Beverage function

In catering, beverage functions are functions where beverages are served.

Who paysEdit

One important issue of beverage functions is who pays for the drinks.[1] There are three main scenarios:

  • a cash bar (a.k.a. a no-host bar): Attendees pay for their own drinks.[1][2]
  • a cash bar with tickets: The host issues vouchers to attendees for a limited number of free drinks, and attendees pay for any further drinks themselves.[1]
  • a host bar (a.k.a. an open bar): The host pays for all drinks, either by the hour, by the bottle, by the drink, or per person.[1][3][4]

Choosing among the several options is influenced by several factors. One such factor is etiquette. Providing a cash bar at a function such as a wedding reception is generally considered poor etiquette in the United States.[5]

Another such factor is cost. A cash bar is the least expensive option for a host. However, there are alternatives between a cash bar and a fully open bar that can limit costs. The host can set a hard limit on cost, beyond which all beverages have to be paid for by attendees. The host can specify that specific beverages, such as a few selected types of wines and beers, are paid for by the host, and that attendees pay for all other types of drinks. The host can set a time limit for an open bar, beyond which it reverts to being a cash bar. Or more complex combinations of these can be employed.[5]

Some venues, such as hotels, subject to the terms of their liquor licenses, may allow attendees to bring their own alcoholic drinks to beverage functions. However, they may also charge attendees a fee, usually charged per bottle (either at a flat rate or as a percentage of the bottle's price), for doing so, known as corkage.[4]

Cash bars have their problems for caterers and venue managers. One major problem is the possibility of theft. To prevent this, managers can set up cashiers, who take money and issue drinks tickets, separate from the serving staff who actually serve drinks. Brown and Godsmark recommend to managers that they place only their most trustworthy staff in charge of the cash bars at banquets.[6][7]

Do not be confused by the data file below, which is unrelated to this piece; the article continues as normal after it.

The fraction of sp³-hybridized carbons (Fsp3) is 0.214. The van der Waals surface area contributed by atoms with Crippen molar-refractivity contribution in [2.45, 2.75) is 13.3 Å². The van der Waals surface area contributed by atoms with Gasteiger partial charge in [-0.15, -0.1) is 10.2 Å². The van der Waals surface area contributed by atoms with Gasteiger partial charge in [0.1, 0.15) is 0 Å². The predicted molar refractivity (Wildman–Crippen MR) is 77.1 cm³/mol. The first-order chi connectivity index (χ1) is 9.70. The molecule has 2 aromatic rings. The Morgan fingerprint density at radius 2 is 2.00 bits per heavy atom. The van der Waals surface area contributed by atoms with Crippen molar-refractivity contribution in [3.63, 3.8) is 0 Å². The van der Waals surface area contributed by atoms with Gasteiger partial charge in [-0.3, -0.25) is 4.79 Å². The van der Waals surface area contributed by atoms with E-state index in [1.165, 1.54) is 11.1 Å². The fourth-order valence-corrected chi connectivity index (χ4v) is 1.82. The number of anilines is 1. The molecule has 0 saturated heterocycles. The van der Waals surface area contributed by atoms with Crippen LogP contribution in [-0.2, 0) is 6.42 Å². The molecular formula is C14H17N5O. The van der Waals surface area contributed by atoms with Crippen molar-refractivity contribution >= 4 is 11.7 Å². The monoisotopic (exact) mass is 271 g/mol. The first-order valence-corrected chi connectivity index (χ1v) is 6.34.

Conversely, open bars have problems for hosts, in that they can result in an increased number of intoxicated, and potentially obnoxious and aggressive, attendees, as compared to other options. With open bars, the level of waste also increases (which is reflected in increased costs to the host). Since attendees do not pay for their drinks, they often do not consider them to be as valuable as they would if they had paid for them themselves. This results in drinks being abandoned or forgotten, or simply discarded by guests who leave their drinks (as they go and do something else) after only partly consuming them and then replace them with fresh ones rather than finishing the drinks that they already had.[8][9]

Types of drinks servedEdit

The types of drinks served at functions can vary, according to the type of the event, and the types and ages of the attendees. In particular, at wedding receptions whether the bride and groom are themselves alcohol drinkers can affect whether attendees pay for their own alcoholic drinks, or indeed whether alcohol is offered at all. Similarly, alcohol is not served at beverage events for children.[5][4]

Another factor that affects whether alcohol is served is liability, for subsequent intoxication and anything that results from it. Many U.S. jurisdictions allow the victims of accidents to sue not only the person who was intoxicated, but also the person who served the alcohol, the person or company employing the bartender, and the board of directors of the company.[4]


  1. ^ a b c d Robin E. Craven & Lynn Johnson Golabowski (2001). The Complete Idiot's Guide to Meeting and Event Planning. Alpha Books. pp. 192. ISBN 9780028640044.
  2. ^ S. Medlik (2003). "cash bar". Dictionary of Travel, Tourism and Hospitality. Butterworth-Heinemann. pp. 33. ISBN 9780750656504.
  3. ^ S. Medlik (2003). "host bar". Dictionary of Travel, Tourism and Hospitality. Butterworth-Heinemann. pp. 86. ISBN 9780750656504.
  4. ^ a b c d Harry A. Freedman & Karen Feldman (2007). Black Tie Optional. Wiley-Interscience. pp. 122–123. ISBN 9780470116814.
  5. ^ a b c Tracy Leigh (2008). How to Plan Your Own Wedding and Save Thousands. Atlantic Publishing Company. pp. 207–208. ISBN 9781601380074.
  6. ^ Douglas Robert Brown (2005). The Food Service Manager's Guide to Creative Cost Cutting. Atlantic Publishing Company. p. 460. ISBN 9780910627610.
  7. ^ Douglas Robert Brown & Elizabeth Godsmark (2002). Controlling Liquor, Wine & Beverage Costs. Atlantic Publishing Company. p. 123. ISBN 9780910627184.
  8. ^ Shelly Hagen (2006). The Everything Wedding Organizer. Everything Books. pp. 135–138. ISBN 9781593376406.
  9. ^ Crystal Melendez & Jason Melendez (2007). E-Plan Your Wedding. Mediasoft Press. pp. 218. ISBN 9781933457000.

Further readingEdit